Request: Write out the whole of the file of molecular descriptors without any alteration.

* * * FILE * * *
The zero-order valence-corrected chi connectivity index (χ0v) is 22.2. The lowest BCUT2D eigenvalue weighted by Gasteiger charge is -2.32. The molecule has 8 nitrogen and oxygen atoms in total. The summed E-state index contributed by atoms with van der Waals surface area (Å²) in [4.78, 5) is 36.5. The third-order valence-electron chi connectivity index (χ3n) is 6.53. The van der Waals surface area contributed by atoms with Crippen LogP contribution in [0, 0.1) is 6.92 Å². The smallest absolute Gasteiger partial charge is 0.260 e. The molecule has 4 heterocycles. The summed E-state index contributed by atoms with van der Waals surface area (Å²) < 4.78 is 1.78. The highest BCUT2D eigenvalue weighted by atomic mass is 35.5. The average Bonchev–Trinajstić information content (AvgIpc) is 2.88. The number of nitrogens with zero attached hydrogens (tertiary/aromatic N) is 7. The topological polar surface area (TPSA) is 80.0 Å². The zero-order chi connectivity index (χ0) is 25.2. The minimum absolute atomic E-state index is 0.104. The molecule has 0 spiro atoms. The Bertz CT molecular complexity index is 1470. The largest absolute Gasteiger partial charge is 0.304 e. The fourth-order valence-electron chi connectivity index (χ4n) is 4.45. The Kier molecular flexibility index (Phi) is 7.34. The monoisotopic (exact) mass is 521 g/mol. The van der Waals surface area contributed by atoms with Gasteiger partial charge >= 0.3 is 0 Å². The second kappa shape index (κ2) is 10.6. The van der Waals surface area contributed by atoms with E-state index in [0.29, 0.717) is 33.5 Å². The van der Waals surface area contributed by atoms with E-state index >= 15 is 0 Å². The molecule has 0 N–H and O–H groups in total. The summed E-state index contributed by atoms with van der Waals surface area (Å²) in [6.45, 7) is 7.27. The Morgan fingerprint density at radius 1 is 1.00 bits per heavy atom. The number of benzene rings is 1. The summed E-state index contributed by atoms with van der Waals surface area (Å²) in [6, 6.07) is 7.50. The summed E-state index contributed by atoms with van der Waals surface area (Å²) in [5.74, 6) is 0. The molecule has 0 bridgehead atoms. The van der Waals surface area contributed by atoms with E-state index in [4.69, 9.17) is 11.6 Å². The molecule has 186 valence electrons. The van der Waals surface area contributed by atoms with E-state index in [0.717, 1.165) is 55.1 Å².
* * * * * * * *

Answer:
The zero-order valence-corrected chi connectivity index (χ0v) is 22.2. The lowest BCUT2D eigenvalue weighted by Gasteiger charge is -2.32. The molecule has 8 nitrogen and oxygen atoms in total. The summed E-state index contributed by atoms with van der Waals surface area (Å²) in [4.78, 5) is 36.5. The third-order valence-electron chi connectivity index (χ3n) is 6.53. The van der Waals surface area contributed by atoms with Crippen LogP contribution in [0, 0.1) is 6.92 Å². The smallest absolute Gasteiger partial charge is 0.260 e. The molecule has 4 heterocycles. The summed E-state index contributed by atoms with van der Waals surface area (Å²) < 4.78 is 1.78. The highest BCUT2D eigenvalue weighted by atomic mass is 35.5. The average Bonchev–Trinajstić information content (AvgIpc) is 2.88. The number of nitrogens with zero attached hydrogens (tertiary/aromatic N) is 7. The topological polar surface area (TPSA) is 80.0 Å². The zero-order chi connectivity index (χ0) is 25.2. The minimum absolute atomic E-state index is 0.104. The molecule has 0 spiro atoms. The Bertz CT molecular complexity index is 1470. The largest absolute Gasteiger partial charge is 0.304 e. The fourth-order valence-electron chi connectivity index (χ4n) is 4.45. The Kier molecular flexibility index (Phi) is 7.34. The monoisotopic (exact) mass is 521 g/mol. The van der Waals surface area contributed by atoms with Gasteiger partial charge >= 0.3 is 0 Å². The second kappa shape index (κ2) is 10.6. The van der Waals surface area contributed by atoms with E-state index in [0.29, 0.717) is 33.5 Å². The van der Waals surface area contributed by atoms with E-state index >= 15 is 0 Å². The molecule has 0 N–H and O–H groups in total. The summed E-state index contributed by atoms with van der Waals surface area (Å²) in [6.45, 7) is 7.27. The Morgan fingerprint density at radius 1 is 1.00 bits per heavy atom. The number of benzene rings is 1. The summed E-state index contributed by atoms with van der Waals surface area (Å²) in [6, 6.07) is 7.50. The summed E-state index contributed by atoms with van der Waals surface area (Å²) in [5.74, 6) is 0. The molecule has 0 bridgehead atoms. The van der Waals surface area contributed by atoms with E-state index in [4.69, 9.17) is 11.6 Å². The molecule has 186 valence electrons. The van der Waals surface area contributed by atoms with E-state index in [0.717, 1.165) is 55.1 Å².